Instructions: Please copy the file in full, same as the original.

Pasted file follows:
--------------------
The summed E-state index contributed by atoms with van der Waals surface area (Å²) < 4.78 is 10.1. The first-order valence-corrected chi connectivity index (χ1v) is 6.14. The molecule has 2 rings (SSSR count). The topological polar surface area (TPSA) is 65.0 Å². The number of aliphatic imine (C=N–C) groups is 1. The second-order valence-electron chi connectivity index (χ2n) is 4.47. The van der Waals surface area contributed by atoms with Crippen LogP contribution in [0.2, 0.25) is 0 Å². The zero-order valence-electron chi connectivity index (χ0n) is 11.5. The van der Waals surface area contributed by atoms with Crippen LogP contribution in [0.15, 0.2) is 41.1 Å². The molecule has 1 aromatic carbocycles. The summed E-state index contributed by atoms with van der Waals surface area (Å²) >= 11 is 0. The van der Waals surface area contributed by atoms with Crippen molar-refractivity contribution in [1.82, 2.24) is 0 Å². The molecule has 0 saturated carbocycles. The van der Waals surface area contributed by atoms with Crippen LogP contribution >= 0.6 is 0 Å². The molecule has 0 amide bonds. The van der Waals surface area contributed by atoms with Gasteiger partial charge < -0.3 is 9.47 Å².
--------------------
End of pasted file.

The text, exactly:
The summed E-state index contributed by atoms with van der Waals surface area (Å²) < 4.78 is 10.1. The first-order valence-corrected chi connectivity index (χ1v) is 6.14. The molecule has 2 rings (SSSR count). The topological polar surface area (TPSA) is 65.0 Å². The number of aliphatic imine (C=N–C) groups is 1. The second-order valence-electron chi connectivity index (χ2n) is 4.47. The van der Waals surface area contributed by atoms with Crippen LogP contribution in [0.2, 0.25) is 0 Å². The zero-order valence-electron chi connectivity index (χ0n) is 11.5. The van der Waals surface area contributed by atoms with Crippen LogP contribution in [0.15, 0.2) is 41.1 Å². The molecule has 1 aromatic carbocycles. The summed E-state index contributed by atoms with van der Waals surface area (Å²) >= 11 is 0. The van der Waals surface area contributed by atoms with Crippen molar-refractivity contribution in [1.82, 2.24) is 0 Å². The molecule has 0 saturated carbocycles. The van der Waals surface area contributed by atoms with Crippen LogP contribution >= 0.6 is 0 Å². The molecule has 0 amide bonds. The van der Waals surface area contributed by atoms with Gasteiger partial charge < -0.3 is 9.47 Å².